“I probably should have considered the wage difference prior to changing career,” he chirps after a brief comically timed pause.


Ciarán is the middle child in the Murtagh family that has become synonymous with Roscommon football in the last five years, at one point he laughs off the mention of a sporting dynasty.

All three brothers – himself, Brian and Diarmuid – have been staples in Roscommon underage sides and have made the transition to senior-level seamlessly. Diarmuid was tapped early as being the most mercurial of the talents, breaking into the Roscommon senior team in late 2012 at age of 17. They all remain vital components of a young and dynamic senior team continuing to make strides.

Their relationships are strong, admits Murtagh, even pointing towards a kind of three-way telepathic relationship on the pitch. “We would be on the same wave-length a lot of the time, so it works out well.”

Not all relationships are rosy, however. Their competitive streaks shine through, particularly during club games where Ciarán explains Brian “tends to tear the head off me”. This is expected, he says, and mutual feedback is something they all endeavour to provide to one another.

“I would never not tell them something in fear that they got playing ahead of me or that might result in them playing better than me. We would always try and improve one another,” he says with conviction.

He begins smiling, “Now that’s not always positive feedback and Diarmuid always reckons we never give him positive feedback.”

On the training pitch, he makes clear, brotherhood vanishes.


With many underage medals and awards under his belt, he doesn’t hesitate in choosing his career pinnacle so far. His eyes light up immediately as reflects on this year’s Connacht title:

“It was just an unbelievable experience and to be captain put the cherry on top. I suppose the fact we were underdogs made it that bit nicer,” he says, gleefully adding that the “few days of celebrations were decent enough as well.”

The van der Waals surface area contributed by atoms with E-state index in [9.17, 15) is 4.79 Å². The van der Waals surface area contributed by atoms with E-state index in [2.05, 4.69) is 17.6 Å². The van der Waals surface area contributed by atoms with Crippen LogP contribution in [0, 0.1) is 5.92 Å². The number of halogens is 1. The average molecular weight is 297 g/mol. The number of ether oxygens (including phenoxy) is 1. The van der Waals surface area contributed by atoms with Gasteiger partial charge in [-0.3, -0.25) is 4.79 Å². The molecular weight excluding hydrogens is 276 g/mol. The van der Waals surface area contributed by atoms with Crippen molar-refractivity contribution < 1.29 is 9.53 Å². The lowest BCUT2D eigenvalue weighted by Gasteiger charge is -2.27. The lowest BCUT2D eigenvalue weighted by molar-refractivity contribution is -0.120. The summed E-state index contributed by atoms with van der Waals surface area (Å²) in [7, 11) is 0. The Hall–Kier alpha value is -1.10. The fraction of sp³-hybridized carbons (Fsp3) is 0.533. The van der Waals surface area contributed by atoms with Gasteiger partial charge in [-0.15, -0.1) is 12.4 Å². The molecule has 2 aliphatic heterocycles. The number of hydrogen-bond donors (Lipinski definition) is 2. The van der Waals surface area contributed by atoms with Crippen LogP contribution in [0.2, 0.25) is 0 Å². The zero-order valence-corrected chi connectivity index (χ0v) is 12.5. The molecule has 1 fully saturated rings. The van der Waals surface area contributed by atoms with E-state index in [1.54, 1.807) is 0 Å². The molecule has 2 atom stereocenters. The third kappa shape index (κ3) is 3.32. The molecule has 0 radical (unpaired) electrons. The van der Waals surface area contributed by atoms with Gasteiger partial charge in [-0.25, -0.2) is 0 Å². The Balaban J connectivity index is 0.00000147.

Named captain when he was just 23-years-old over two years ago, his remarkable rise from a talented young corner-forward to senior talisman and captain is difficult to explain, he says. He seems to lead by example through persistence and a ruthless attacking intuition. He feels his personal development was key in his ascendancy.

“I suppose my general belief in my own ability has definitely improved. I have the confidence now to be the best that I can be and that I’m a valuable asset to the team,” he says, adding that some invaluable advice he got is “to never get sick of putting the ball over the crossbar or into the net, keep practicing and it will become a habit.”

He is open-eyed when asked about his role-models. Sportstars such as Messi and Dan Carter spring to mind. The latter’s attention-to-detail and practicing habits are something he admires greatly. He attributes much of the family successes to his parents, Breda and Andy, who are his biggest fans.

“I think of it sometimes that I’ll probably never be able to thank them enough for bringing me to training and matches. It can be nice winning games and trophies as they are kind of a thank you for the hard work they did with us when we were younger,” he says with an alluring sincerity.

He plans to quickly abandon the college lifestyle upon graduating and hopes for secure, long-term employment to settle down, otherwise he quips, “mammy will kill me.” His answers become less droll with each question as the conversation flows.

Murtagh is self-aware of the dangers of becoming too bogged down in sport saying “As I’m getting older I realise the importance of getting away from football and not talking or thinking about it 24/7.” Self-improvement is something, I gather, that he takes as seriously as winning.

“I just keep trying to make myself a better footballer and person in whatever way I can. I’ve dreamt of winning big games and big competitions so the desire to actually achieve this makes me keep going,” he continues “I like to look back on games and footballing years and see aspects of my game that I can improve on.

“No matter what I do in life I like to dedicate myself to it. I don’t like to half do something, I always give it my all and then you have no regrets.”

Colin Gannon